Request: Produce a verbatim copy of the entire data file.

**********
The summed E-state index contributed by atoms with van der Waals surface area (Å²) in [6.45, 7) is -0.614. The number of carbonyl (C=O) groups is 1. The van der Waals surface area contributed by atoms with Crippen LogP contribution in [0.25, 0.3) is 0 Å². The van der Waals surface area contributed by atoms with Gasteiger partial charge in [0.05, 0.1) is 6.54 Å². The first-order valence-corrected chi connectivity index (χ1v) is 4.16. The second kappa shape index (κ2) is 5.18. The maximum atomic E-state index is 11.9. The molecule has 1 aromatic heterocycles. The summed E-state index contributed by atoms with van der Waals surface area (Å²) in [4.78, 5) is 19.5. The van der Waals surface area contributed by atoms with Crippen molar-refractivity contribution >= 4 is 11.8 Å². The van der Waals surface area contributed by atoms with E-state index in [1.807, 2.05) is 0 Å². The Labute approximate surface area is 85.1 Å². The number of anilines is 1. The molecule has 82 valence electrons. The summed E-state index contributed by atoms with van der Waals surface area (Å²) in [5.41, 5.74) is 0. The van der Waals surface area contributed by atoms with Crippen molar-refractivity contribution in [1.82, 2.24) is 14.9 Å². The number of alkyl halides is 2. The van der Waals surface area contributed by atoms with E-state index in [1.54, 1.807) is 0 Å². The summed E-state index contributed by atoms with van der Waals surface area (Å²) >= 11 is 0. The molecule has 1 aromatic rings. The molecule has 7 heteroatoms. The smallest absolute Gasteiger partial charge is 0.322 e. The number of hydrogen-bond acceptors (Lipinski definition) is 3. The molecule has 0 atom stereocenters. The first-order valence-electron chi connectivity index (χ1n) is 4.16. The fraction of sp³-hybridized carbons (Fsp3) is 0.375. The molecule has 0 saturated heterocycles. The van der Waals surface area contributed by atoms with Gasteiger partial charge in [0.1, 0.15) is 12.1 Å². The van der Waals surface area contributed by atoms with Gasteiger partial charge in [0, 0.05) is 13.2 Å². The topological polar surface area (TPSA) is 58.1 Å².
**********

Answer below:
The summed E-state index contributed by atoms with van der Waals surface area (Å²) in [6.45, 7) is -0.614. The number of carbonyl (C=O) groups is 1. The van der Waals surface area contributed by atoms with Crippen LogP contribution in [0.25, 0.3) is 0 Å². The van der Waals surface area contributed by atoms with Gasteiger partial charge in [0.05, 0.1) is 6.54 Å². The first-order valence-corrected chi connectivity index (χ1v) is 4.16. The second kappa shape index (κ2) is 5.18. The maximum atomic E-state index is 11.9. The molecule has 1 aromatic heterocycles. The summed E-state index contributed by atoms with van der Waals surface area (Å²) in [4.78, 5) is 19.5. The van der Waals surface area contributed by atoms with Crippen molar-refractivity contribution >= 4 is 11.8 Å². The van der Waals surface area contributed by atoms with E-state index in [1.807, 2.05) is 0 Å². The Labute approximate surface area is 85.1 Å². The number of anilines is 1. The molecule has 82 valence electrons. The summed E-state index contributed by atoms with van der Waals surface area (Å²) in [5.41, 5.74) is 0. The van der Waals surface area contributed by atoms with Crippen molar-refractivity contribution in [1.82, 2.24) is 14.9 Å². The number of alkyl halides is 2. The van der Waals surface area contributed by atoms with E-state index in [1.54, 1.807) is 0 Å². The summed E-state index contributed by atoms with van der Waals surface area (Å²) >= 11 is 0. The molecule has 1 aromatic rings. The molecule has 7 heteroatoms. The smallest absolute Gasteiger partial charge is 0.322 e. The number of hydrogen-bond acceptors (Lipinski definition) is 3. The molecule has 0 atom stereocenters. The first-order valence-electron chi connectivity index (χ1n) is 4.16. The fraction of sp³-hybridized carbons (Fsp3) is 0.375. The molecule has 0 saturated heterocycles. The van der Waals surface area contributed by atoms with Gasteiger partial charge in [0.1, 0.15) is 12.1 Å². The van der Waals surface area contributed by atoms with Gasteiger partial charge in [0, 0.05) is 13.2 Å². The topological polar surface area (TPSA) is 58.1 Å².